[NOTE: All verses listed will be from the Concordant Literal Version (CLV), also known as the Concordant Literal Translation (CLT). The reader may find this version free in pdf format or their nice software program called Interlinear Scripture Analyzer from www.concordant.org or through Tentmaker Ministries website http://www.tentmaker.org/e-sword_modules/index.html. You would need to download the E-Sword program and then load the additional modules. It is well worth the time involved!]



I begin with John 3:18, 36. I will also include some surrounding verses to help you with some context. I encourage the reader to go back and read the whole chapter these verses are found in, keeping in mind the question we are seeking to answer, based on the claim by Packer that these are all verses that deal with final rejection or destruction.



John 3:18, 36


(Joh 3:16) For thus God loves the world, so that He gives His only-begotten Son, that everyone who is believing in Him should not be perishing, but may be having life eonian.”



(Joh 3:17) For God does not dispatch His Son into the world that He should be judging the world, but that the world may be saved through Him.”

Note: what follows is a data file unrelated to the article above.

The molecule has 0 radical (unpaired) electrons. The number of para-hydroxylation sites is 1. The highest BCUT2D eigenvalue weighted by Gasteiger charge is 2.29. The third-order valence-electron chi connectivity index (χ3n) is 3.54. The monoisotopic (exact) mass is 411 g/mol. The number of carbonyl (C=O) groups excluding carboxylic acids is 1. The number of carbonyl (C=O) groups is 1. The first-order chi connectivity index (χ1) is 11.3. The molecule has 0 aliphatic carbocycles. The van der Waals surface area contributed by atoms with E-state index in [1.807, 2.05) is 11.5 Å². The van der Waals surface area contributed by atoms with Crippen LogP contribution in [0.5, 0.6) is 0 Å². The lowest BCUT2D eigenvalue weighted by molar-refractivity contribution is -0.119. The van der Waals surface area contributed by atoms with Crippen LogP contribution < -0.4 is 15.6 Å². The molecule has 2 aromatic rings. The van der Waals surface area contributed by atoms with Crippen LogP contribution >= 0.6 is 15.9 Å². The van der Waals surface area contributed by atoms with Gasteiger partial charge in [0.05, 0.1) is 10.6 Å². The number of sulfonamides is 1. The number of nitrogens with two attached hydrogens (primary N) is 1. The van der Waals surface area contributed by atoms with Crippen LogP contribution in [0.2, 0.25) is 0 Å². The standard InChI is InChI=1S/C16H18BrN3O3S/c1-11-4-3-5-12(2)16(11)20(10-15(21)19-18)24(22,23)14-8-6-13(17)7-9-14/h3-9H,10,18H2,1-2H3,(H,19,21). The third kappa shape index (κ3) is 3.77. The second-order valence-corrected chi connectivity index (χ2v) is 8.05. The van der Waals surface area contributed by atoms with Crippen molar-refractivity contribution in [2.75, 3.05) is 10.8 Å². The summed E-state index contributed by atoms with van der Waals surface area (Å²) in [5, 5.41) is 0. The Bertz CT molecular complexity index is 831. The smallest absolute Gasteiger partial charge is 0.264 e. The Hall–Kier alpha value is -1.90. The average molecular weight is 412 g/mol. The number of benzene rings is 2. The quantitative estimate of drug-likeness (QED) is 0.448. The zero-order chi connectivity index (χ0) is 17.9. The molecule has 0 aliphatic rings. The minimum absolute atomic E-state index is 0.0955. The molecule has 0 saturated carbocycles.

(Joh 3:18) He who is believing in Him is not being judged; yet he who is not believing has been judged already, for he has not believed in the name of the only-begotten Son of God.”



(Joh 3:19) Now this is the judging: that the light has come into the world, and men love the darkness rather than the light, for their acts were wicked.”



(Joh 3:20) For everyone who is committing bad things is hating the light and is not coming to the light, lest his acts may be exposed.”



(Joh 3:21) Now he who is doing the truth is coming to the light that his acts may be made manifest, for they have been wrought in God.” (CLV)




(Joh 3:35) The Father is loving the Son and has given all into His hand.”